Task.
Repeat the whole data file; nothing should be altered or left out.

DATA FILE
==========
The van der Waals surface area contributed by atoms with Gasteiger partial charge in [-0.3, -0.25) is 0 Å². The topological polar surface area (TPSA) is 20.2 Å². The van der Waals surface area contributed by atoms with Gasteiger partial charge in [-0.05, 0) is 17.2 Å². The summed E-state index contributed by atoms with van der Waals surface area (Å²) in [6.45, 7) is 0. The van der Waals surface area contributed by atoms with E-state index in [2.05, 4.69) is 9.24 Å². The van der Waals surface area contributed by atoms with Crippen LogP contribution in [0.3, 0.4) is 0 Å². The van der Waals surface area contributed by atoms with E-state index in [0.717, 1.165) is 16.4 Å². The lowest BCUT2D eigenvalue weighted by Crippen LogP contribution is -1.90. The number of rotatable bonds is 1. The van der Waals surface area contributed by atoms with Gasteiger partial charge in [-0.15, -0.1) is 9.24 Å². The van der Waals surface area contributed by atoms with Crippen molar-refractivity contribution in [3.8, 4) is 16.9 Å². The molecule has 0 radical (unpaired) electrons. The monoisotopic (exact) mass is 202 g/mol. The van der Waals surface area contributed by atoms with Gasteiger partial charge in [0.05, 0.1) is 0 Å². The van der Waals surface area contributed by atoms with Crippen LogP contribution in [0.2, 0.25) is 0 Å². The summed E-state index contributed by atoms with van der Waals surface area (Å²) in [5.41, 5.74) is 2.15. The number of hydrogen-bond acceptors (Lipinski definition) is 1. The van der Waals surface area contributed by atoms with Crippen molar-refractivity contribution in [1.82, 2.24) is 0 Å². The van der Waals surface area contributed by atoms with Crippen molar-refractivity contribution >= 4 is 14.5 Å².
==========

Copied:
The van der Waals surface area contributed by atoms with Gasteiger partial charge in [-0.3, -0.25) is 0 Å². The topological polar surface area (TPSA) is 20.2 Å². The van der Waals surface area contributed by atoms with Gasteiger partial charge in [-0.05, 0) is 17.2 Å². The summed E-state index contributed by atoms with van der Waals surface area (Å²) in [6.45, 7) is 0. The van der Waals surface area contributed by atoms with E-state index in [2.05, 4.69) is 9.24 Å². The van der Waals surface area contributed by atoms with Crippen LogP contribution in [0.3, 0.4) is 0 Å². The van der Waals surface area contributed by atoms with E-state index in [0.717, 1.165) is 16.4 Å². The lowest BCUT2D eigenvalue weighted by Crippen LogP contribution is -1.90. The number of rotatable bonds is 1. The van der Waals surface area contributed by atoms with Gasteiger partial charge in [-0.15, -0.1) is 9.24 Å². The van der Waals surface area contributed by atoms with Crippen molar-refractivity contribution in [3.8, 4) is 16.9 Å². The molecule has 0 radical (unpaired) electrons. The monoisotopic (exact) mass is 202 g/mol. The van der Waals surface area contributed by atoms with Gasteiger partial charge in [0.05, 0.1) is 0 Å². The van der Waals surface area contributed by atoms with Crippen LogP contribution in [0.2, 0.25) is 0 Å². The summed E-state index contributed by atoms with van der Waals surface area (Å²) in [5.41, 5.74) is 2.15. The number of hydrogen-bond acceptors (Lipinski definition) is 1. The van der Waals surface area contributed by atoms with Crippen molar-refractivity contribution in [1.82, 2.24) is 0 Å². The van der Waals surface area contributed by atoms with Crippen molar-refractivity contribution >= 4 is 14.5 Å².